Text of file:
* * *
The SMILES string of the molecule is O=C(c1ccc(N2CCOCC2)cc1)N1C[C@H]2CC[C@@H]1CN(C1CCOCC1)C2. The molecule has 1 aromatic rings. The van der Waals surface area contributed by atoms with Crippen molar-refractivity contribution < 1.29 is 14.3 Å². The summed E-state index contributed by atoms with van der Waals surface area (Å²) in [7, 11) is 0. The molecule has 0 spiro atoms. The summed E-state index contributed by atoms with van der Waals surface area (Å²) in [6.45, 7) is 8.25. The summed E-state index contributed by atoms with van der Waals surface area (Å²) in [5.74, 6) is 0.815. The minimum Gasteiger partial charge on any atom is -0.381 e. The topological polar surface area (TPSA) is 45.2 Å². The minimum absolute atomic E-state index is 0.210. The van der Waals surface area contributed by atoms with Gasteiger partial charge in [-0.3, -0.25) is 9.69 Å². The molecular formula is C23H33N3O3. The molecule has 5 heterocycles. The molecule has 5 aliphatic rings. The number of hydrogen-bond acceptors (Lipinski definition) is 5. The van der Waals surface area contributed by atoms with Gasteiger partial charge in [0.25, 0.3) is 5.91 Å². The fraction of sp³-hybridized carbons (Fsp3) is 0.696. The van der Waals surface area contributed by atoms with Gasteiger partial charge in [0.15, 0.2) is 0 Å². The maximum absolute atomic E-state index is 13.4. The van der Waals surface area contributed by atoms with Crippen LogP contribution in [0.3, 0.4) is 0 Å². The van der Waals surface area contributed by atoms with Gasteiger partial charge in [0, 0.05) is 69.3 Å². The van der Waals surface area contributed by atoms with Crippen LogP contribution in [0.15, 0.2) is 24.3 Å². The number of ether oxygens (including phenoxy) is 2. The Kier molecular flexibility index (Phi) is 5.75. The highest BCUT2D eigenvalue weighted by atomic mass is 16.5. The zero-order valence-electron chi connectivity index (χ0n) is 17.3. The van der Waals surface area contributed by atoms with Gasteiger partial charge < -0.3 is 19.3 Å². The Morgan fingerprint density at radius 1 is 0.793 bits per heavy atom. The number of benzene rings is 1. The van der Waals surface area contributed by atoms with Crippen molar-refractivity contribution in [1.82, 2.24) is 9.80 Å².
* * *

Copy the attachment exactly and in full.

The SMILES string of the molecule is O=C(c1ccc(N2CCOCC2)cc1)N1C[C@H]2CC[C@@H]1CN(C1CCOCC1)C2. The molecule has 1 aromatic rings. The van der Waals surface area contributed by atoms with Crippen molar-refractivity contribution < 1.29 is 14.3 Å². The summed E-state index contributed by atoms with van der Waals surface area (Å²) in [7, 11) is 0. The molecule has 0 spiro atoms. The summed E-state index contributed by atoms with van der Waals surface area (Å²) in [6.45, 7) is 8.25. The summed E-state index contributed by atoms with van der Waals surface area (Å²) in [5.74, 6) is 0.815. The minimum Gasteiger partial charge on any atom is -0.381 e. The topological polar surface area (TPSA) is 45.2 Å². The minimum absolute atomic E-state index is 0.210. The van der Waals surface area contributed by atoms with Gasteiger partial charge in [-0.3, -0.25) is 9.69 Å². The molecular formula is C23H33N3O3. The molecule has 5 heterocycles. The molecule has 5 aliphatic rings. The number of hydrogen-bond acceptors (Lipinski definition) is 5. The van der Waals surface area contributed by atoms with Gasteiger partial charge in [0.25, 0.3) is 5.91 Å². The fraction of sp³-hybridized carbons (Fsp3) is 0.696. The van der Waals surface area contributed by atoms with Gasteiger partial charge in [0.15, 0.2) is 0 Å². The maximum absolute atomic E-state index is 13.4. The van der Waals surface area contributed by atoms with Crippen LogP contribution in [0.3, 0.4) is 0 Å². The van der Waals surface area contributed by atoms with Gasteiger partial charge in [0, 0.05) is 69.3 Å². The van der Waals surface area contributed by atoms with Crippen LogP contribution in [0.15, 0.2) is 24.3 Å². The number of ether oxygens (including phenoxy) is 2. The Kier molecular flexibility index (Phi) is 5.75. The highest BCUT2D eigenvalue weighted by atomic mass is 16.5. The zero-order valence-electron chi connectivity index (χ0n) is 17.3. The van der Waals surface area contributed by atoms with Gasteiger partial charge < -0.3 is 19.3 Å². The Morgan fingerprint density at radius 1 is 0.793 bits per heavy atom. The number of benzene rings is 1. The van der Waals surface area contributed by atoms with Crippen molar-refractivity contribution in [1.82, 2.24) is 9.80 Å².